Gail Laughton aided only by wind-chimes and finger-cymbals plies
the twists and turns of time all the way back to Lemuria and distant
Atlantis. His is inevitably an exercise in imagination. As it
says on the disc: A 23,000 Year Trip Back Through Man's Magnificent
Past: His Temples, Deities and Rituals - Expressed
Through the Sounds of his Favorite and Eternal Instrument.
What of the music?
It is plangent and rhythmic (Hebrews), suitably oriental, alive
with small bell noises and enigmatic (Japan), lapping with water
(Pompeii), slow with a Ravel-like grace (Greece), shivering with
tremolo (Mayans), shuddering with distant threat and distant ecstasy
(Crete), darkly iterative (Babylon), surprisingly starry and serene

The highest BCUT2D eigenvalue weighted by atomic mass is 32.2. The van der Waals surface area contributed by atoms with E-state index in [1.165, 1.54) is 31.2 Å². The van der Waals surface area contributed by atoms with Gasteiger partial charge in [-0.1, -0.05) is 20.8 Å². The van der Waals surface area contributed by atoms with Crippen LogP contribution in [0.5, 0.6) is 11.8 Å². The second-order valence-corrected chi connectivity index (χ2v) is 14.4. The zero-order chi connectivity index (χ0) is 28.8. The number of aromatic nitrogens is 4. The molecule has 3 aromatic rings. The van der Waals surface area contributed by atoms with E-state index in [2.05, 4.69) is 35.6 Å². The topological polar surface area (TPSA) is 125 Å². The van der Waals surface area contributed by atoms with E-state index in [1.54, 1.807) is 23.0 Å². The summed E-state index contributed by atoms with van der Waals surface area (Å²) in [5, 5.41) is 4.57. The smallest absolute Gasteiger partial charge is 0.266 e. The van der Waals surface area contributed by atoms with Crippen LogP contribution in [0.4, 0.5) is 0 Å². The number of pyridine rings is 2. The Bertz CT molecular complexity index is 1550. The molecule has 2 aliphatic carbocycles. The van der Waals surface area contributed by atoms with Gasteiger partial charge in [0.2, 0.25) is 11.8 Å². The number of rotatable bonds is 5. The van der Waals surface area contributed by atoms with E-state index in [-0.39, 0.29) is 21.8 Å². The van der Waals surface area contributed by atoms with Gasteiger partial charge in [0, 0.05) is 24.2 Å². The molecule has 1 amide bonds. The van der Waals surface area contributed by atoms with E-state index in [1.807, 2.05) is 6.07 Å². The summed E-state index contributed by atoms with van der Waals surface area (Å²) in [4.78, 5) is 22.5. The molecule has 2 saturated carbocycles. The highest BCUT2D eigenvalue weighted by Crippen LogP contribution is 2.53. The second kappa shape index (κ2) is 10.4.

(Stonehenge), a complex mingling kaleidoscope of de profundis
figuration (Egypt), redolent of remote courts and courtly
dances (Lemuria) and plangent and pearlescent with a shiver of
cold illimitable ocean depths (Atlantis).
Perhaps you know the
Bernard Herrmann film score for Beyond the Twelve Mile Reef.
If you do then this music often touches base Herrmann’s cue for
the fight with the octopus.
This disc can be compared
with the harp and ensemble music on Music in the Age of the
Pyramids - Ancient Egypt – with music variously composed,
arranged and conducted by Rafael Pérez Arroyo on Natural Acoustic
recordings NAR001 (see review).
That disc concentrates its speculative recreations on the Egypt
of the pharaohs. It is therefore narrower in its fanciful mission.
Oddly enough the longest piece on the Laughton disc is Egypt
The playing time is
short overall – not even half an hour - but this reflects the
collection’s LP origin. In fact the disc was prepared from an
original vinyl LP.
For those who delight
in allusive speculative time travel or who must have every speck
of music from the Ridley Scott film Blade-Runner (1982)
which gave the disc brief celebrity.